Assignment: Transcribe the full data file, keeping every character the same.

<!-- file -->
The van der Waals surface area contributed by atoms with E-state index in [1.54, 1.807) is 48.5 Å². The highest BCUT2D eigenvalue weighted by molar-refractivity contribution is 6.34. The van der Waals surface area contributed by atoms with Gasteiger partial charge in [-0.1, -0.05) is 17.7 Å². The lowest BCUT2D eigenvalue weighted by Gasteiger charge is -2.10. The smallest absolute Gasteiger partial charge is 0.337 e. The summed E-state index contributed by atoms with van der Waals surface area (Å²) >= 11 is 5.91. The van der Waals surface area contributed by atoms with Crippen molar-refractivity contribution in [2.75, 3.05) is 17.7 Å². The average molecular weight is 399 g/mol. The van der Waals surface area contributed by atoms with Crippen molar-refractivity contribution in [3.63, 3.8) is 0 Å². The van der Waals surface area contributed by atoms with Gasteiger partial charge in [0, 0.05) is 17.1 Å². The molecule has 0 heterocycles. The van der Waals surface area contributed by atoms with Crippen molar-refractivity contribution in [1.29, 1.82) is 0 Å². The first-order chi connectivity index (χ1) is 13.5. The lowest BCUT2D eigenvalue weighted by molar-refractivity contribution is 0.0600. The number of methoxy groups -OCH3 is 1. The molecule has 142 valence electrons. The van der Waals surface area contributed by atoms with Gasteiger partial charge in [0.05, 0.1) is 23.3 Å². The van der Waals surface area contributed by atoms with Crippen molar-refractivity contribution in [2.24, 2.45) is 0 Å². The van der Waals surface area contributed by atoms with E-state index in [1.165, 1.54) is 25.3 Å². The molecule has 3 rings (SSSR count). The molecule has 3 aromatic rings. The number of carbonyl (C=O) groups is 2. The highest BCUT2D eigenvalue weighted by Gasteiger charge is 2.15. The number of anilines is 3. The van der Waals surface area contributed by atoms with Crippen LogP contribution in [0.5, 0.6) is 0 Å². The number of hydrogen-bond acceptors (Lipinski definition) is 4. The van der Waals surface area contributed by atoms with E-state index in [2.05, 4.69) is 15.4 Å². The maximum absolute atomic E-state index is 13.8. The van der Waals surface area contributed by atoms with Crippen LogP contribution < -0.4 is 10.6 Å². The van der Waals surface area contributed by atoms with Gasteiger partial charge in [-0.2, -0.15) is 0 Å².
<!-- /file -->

The van der Waals surface area contributed by atoms with E-state index in [1.54, 1.807) is 48.5 Å². The highest BCUT2D eigenvalue weighted by molar-refractivity contribution is 6.34. The van der Waals surface area contributed by atoms with Gasteiger partial charge in [-0.1, -0.05) is 17.7 Å². The lowest BCUT2D eigenvalue weighted by Gasteiger charge is -2.10. The smallest absolute Gasteiger partial charge is 0.337 e. The summed E-state index contributed by atoms with van der Waals surface area (Å²) >= 11 is 5.91. The van der Waals surface area contributed by atoms with Crippen molar-refractivity contribution in [2.75, 3.05) is 17.7 Å². The average molecular weight is 399 g/mol. The van der Waals surface area contributed by atoms with Crippen molar-refractivity contribution in [3.63, 3.8) is 0 Å². The van der Waals surface area contributed by atoms with Gasteiger partial charge in [0, 0.05) is 17.1 Å². The molecule has 0 heterocycles. The van der Waals surface area contributed by atoms with Crippen molar-refractivity contribution in [1.29, 1.82) is 0 Å². The first-order chi connectivity index (χ1) is 13.5. The lowest BCUT2D eigenvalue weighted by molar-refractivity contribution is 0.0600. The number of methoxy groups -OCH3 is 1. The molecule has 142 valence electrons. The van der Waals surface area contributed by atoms with Gasteiger partial charge in [0.05, 0.1) is 23.3 Å². The van der Waals surface area contributed by atoms with Crippen molar-refractivity contribution in [2.24, 2.45) is 0 Å². The van der Waals surface area contributed by atoms with E-state index in [1.165, 1.54) is 25.3 Å². The molecule has 3 rings (SSSR count). The molecule has 3 aromatic rings. The number of carbonyl (C=O) groups is 2. The highest BCUT2D eigenvalue weighted by Gasteiger charge is 2.15. The number of anilines is 3. The van der Waals surface area contributed by atoms with Crippen LogP contribution in [0.5, 0.6) is 0 Å². The number of hydrogen-bond acceptors (Lipinski definition) is 4. The van der Waals surface area contributed by atoms with E-state index in [2.05, 4.69) is 15.4 Å². The maximum absolute atomic E-state index is 13.8. The van der Waals surface area contributed by atoms with Crippen LogP contribution < -0.4 is 10.6 Å². The van der Waals surface area contributed by atoms with Gasteiger partial charge in [-0.2, -0.15) is 0 Å².